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A Decade of Late-Night Laughs with Conan O'Brien

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A Decade of Late-Night Laughs with Conan O'Brien

A Decade of Late-Night Laughs with Conan O'Brien

Comedy-Writer-Turned-Host Survives Doubts of Critics, Network

A Decade of Late-Night Laughs with Conan O'Brien

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  • <iframe src="https://www.npr.org/player/embed/1429505/1429876" width="100%" height="290" frameborder="0" scrolling="no" title="NPR embedded audio player">

A photo of Conan O'Brien hosting a recent Late Night show. NBC hide caption

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NBC

In 1993, O'Brien is introduced as the successor to David Letterman to host Late Night. NBC hide caption

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NBC

Conan O'Brien will mark 10 years on the air this week with a prime-time special. But a decade ago, the chance of that seemed small. In 1993, producer Lorne Michaels had unexpectedly picked O'Brien above a dozen better-known names to take David Letterman's Late Night slot on NBC, after Letterman left for CBS.

"When the curtains parted on that first broadcast, viewers saw a tall 30-year-old man with a Woody Woodpecker pompadour and a case of self-doubt," says NPR's Scott Simon. "Today, Mr. O'Brien is approaching the mid-point of a four-year contract."

O'Brien reportedly gets paid $8 million a year — not bad for someone who was roundly criticized when the show was launched, and had to sign a series of 13-week contracts until the network made a more solid commitment to keep him on.

"I was not a seasoned performer," O'Brien says. "I did not have one-one hundredth of the ability in front of a TV camera in September of '93 that I have now."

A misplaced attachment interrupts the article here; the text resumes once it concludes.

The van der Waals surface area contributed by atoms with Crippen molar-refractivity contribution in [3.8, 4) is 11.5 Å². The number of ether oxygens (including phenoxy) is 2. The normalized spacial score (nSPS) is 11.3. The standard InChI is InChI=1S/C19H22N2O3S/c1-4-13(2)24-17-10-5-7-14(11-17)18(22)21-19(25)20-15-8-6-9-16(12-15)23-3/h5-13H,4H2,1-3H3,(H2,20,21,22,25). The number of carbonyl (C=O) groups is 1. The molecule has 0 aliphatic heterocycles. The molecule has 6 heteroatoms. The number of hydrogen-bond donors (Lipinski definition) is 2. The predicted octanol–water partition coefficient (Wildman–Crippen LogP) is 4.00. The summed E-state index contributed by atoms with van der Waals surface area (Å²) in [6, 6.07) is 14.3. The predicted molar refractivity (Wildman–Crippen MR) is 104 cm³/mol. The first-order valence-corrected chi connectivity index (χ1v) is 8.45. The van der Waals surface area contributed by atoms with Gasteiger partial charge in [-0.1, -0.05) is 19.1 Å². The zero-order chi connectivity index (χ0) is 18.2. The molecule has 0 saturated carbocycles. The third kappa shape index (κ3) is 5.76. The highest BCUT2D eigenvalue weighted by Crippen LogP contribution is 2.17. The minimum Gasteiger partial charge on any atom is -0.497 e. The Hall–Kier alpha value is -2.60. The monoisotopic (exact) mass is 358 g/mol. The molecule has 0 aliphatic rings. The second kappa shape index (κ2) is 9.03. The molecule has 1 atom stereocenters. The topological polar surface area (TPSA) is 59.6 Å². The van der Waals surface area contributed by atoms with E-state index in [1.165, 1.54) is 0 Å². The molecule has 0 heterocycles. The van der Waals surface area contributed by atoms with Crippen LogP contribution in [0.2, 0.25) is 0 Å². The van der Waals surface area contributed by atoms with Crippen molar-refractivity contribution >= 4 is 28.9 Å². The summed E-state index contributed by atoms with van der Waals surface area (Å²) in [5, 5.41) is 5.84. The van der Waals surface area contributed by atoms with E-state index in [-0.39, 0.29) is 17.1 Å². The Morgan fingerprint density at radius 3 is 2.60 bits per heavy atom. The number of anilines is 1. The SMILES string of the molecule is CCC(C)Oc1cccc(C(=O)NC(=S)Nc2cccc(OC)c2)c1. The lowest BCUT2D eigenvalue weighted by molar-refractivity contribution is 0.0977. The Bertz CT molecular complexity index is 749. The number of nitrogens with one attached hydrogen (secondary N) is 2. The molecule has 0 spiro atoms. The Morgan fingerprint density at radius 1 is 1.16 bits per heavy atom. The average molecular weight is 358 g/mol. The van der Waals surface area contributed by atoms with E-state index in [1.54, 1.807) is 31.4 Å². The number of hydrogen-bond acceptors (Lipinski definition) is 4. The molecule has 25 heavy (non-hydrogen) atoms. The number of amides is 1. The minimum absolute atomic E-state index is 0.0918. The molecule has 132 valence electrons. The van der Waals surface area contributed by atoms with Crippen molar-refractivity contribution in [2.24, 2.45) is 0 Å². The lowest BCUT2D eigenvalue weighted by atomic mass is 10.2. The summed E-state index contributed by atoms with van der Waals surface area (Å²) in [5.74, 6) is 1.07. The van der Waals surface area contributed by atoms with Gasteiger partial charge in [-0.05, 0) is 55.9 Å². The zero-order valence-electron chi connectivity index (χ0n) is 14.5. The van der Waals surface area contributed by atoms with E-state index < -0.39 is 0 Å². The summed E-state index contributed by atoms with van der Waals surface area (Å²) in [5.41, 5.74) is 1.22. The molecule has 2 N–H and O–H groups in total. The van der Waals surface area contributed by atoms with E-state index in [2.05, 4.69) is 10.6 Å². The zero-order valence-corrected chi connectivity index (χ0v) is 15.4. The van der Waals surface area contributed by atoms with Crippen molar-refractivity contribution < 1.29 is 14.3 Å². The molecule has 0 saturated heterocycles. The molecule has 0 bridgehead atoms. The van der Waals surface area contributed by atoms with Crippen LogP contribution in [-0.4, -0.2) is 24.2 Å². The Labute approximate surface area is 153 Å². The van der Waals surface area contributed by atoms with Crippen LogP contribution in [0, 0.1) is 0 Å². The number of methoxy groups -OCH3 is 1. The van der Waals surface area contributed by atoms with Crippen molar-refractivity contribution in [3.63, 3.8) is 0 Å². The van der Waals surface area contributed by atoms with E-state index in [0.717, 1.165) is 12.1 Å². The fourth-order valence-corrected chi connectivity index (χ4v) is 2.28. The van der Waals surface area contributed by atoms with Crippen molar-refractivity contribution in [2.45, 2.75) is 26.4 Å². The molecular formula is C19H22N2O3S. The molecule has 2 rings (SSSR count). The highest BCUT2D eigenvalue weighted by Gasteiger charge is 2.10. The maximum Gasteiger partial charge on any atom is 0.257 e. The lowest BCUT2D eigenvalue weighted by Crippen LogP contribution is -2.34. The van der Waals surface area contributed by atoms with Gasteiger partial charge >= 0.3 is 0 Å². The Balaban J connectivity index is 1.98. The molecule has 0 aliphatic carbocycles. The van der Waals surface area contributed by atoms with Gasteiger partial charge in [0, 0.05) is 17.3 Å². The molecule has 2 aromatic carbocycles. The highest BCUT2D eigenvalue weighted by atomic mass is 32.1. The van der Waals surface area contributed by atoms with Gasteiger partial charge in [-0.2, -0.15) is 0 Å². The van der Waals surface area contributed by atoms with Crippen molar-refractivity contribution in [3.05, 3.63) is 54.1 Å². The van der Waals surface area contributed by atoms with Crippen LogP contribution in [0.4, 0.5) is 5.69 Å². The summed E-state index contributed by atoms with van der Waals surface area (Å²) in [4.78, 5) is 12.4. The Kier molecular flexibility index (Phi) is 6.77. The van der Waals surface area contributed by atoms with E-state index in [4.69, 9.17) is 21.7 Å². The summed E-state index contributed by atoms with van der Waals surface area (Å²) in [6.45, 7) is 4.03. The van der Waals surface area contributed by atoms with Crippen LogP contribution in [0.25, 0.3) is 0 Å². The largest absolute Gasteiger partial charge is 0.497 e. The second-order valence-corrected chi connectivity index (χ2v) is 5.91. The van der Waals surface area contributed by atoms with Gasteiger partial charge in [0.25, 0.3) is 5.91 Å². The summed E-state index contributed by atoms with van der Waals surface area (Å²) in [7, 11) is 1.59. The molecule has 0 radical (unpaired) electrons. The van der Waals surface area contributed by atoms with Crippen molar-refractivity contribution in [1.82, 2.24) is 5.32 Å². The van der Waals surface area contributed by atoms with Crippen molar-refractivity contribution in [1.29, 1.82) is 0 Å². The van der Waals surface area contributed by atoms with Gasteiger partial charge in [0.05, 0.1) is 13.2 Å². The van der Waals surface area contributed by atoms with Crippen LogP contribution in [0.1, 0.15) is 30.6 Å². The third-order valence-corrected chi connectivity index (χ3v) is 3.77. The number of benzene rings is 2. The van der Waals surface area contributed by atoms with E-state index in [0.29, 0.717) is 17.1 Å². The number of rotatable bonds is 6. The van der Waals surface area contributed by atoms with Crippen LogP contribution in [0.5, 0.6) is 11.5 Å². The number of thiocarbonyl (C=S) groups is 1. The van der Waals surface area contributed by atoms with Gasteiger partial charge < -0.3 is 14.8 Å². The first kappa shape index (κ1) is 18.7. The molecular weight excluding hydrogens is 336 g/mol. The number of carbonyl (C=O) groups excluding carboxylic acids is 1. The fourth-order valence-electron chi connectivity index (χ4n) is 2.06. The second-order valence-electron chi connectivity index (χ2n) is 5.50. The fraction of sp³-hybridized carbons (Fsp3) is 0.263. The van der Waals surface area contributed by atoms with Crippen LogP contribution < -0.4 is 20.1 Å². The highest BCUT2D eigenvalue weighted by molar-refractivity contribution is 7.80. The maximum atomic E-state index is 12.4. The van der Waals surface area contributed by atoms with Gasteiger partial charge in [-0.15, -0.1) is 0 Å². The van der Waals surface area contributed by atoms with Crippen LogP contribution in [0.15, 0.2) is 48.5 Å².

But O'Brien says that if anything, he is a survivor. "I've always thought that I'm a little like the Clint Eastwood character in those Westerns where it begins with beating the crap out of Clint Eastwood and whipping him and hanging him — but they forget to kill him. And they all laugh, and get on their hoses and ride off chuckling, and then he eventually recovers and shows up on edge of town and kills everybody."

O'Brien went to Harvard, and says his idol while there was not John F. Kennedy or John Updike, but Bob Hope. O'Brien was president of the Harvard Lampoon humor magazine — like Robert Benchley, George Plimpton and John Updike before him.

After Harvard, he wrote for HBO's Not Necessarily the News, Saturday Night Live and The Simpsons. On his own show, his absurdist streak gets to run wild.

O'Brien says he wants to do his show as long as he is able. But he takes any compliment he earns for outlasting his critics with a big grain of salt:

"No matter what I accomplish, they'll be bringing up those early tough times," he says. "If a giant meteor was headed towards Earth, and I quickly constructed a rocket ship and flew out there and deflected the meteor, saving the Earth from certain destruction, the headline would be: 'O'Brien Saves Earth, After Rocky Start.'"